Image: The market for clinical chemistry tests is projected to grow at 3% for the next five years to USD 19.7 billion in 2021 (Photo courtesy of Shutterstock).
The market for clinical chemistry tests is projected to grow at 3% for the next five years from the current USD 17.8 billion to USD 19.7 billion in 2021. The major developed economies (US, Canada, West European countries, Australia, and Japan) together will account for almost 60 percent of the overall market due to their advanced medical delivery systems and widespread health insurance coverage of their residents. However, the demand in the developing countries will grow at a faster pace, driven by the expansion and upgrade of medical delivery systems and improvement in the availability and accessibility of basic patient testing services. These are the latest findings of Kalorama Information, (New York, NY, USA), an independent medical market research firm.
Out of the three major groups of clinical chemistry products, reagents, supporting consumables, and instruments used in general chemistry, blood gas and electrolyte measurement, and urinalysis procedures will hold the largest revenue share in the long-term. Among clinical chemistry-related products, immunoassay reagents and instruments adaptable to core laboratory workstations will record the fastest sales growth, led by advances in instrument capabilities and expansion of testing menus. The increasing applications of clinical chemistry for the diagnosis of cancer, heart disorders, infectious and viral diseases, infertility, and various other medical conditions will underlie gains. Most of the demand will be driven by applications in regular patient physical examinations and pre- and post-hospital admission testing, although this product group will record below average sales growth due to the commodity, price-sensitive nature of most reagents and the instrument markets reaching maturity stage in the major countries.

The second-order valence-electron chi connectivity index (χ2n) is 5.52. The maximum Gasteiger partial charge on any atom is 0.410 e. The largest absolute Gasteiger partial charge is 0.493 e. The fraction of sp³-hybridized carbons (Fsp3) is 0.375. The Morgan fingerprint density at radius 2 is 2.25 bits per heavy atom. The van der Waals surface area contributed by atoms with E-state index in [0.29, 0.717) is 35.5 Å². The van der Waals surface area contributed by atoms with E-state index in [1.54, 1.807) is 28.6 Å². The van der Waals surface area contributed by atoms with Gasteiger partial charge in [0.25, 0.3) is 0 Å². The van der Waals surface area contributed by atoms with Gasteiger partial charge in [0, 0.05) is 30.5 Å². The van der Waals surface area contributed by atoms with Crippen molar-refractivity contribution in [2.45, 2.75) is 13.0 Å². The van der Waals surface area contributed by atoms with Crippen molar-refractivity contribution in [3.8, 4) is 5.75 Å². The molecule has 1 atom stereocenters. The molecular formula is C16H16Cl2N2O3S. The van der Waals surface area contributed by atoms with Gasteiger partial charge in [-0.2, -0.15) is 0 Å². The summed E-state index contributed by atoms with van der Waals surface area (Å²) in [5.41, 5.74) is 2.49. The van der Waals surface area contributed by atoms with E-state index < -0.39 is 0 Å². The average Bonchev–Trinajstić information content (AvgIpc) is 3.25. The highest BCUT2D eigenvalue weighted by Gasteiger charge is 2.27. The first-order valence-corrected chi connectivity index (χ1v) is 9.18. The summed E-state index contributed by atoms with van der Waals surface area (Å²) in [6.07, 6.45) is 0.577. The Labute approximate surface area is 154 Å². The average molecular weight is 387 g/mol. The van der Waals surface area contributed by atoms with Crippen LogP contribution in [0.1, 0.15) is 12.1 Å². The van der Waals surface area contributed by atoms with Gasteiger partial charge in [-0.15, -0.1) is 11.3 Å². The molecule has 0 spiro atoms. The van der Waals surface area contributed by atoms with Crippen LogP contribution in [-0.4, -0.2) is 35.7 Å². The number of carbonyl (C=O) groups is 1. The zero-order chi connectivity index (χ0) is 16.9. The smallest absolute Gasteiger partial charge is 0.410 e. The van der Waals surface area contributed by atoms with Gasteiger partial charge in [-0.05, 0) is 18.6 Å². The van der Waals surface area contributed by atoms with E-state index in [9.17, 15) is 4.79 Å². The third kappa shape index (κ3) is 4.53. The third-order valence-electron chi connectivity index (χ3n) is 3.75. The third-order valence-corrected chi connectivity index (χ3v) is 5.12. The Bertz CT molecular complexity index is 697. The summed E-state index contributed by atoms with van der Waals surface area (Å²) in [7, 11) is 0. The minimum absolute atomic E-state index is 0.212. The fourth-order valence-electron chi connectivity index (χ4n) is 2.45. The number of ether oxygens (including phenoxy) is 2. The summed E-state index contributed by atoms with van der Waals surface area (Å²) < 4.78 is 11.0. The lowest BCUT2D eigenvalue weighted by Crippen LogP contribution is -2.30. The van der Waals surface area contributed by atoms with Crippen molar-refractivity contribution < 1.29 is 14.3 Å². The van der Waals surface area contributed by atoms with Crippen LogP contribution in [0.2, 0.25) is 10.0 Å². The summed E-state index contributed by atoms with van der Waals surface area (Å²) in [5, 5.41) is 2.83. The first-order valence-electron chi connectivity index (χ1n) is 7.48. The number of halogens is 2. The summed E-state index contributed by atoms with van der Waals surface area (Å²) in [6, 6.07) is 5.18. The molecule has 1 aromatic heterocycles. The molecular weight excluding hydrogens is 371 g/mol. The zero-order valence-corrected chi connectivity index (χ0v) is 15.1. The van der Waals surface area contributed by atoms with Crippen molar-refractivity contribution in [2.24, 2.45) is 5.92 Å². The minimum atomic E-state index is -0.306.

The US is expected to remain the largest national market for clinical chemistry products, accounting for over one-fourth of the global demand in 2021, or more than USD 5.1 billion. Aging demographic patterns, high healthcare spending intensity, high receptiveness of medical providers to new reagents and instruments, and overall trends promoting the use of patient tests to detect diseases in the early, more treatable stages will help the US maintain its leading position.
Western Europe, Japan and other developed economies will also continue to provide a high and diverse volume of clinical chemistry testing, although tighter national health insurance-imposed cost controls will keep per capita demand for related reagents and instruments below the US levels. The demand for clinical chemistry products in the developing world will increase at a faster pace as compared to the developed world, as countries upgrade and expand their health care systems. This will provide a boost to the volume of patient testing, particularly in the large growing economies of Brazil, China, India, and Russia. However, most of the demand for clinical chemistry products in the developing world will be for lower value-added reagents and instruments for basic health screening due to limited availability of healthcare funding and less advanced nature of medical delivery systems in most developing countries.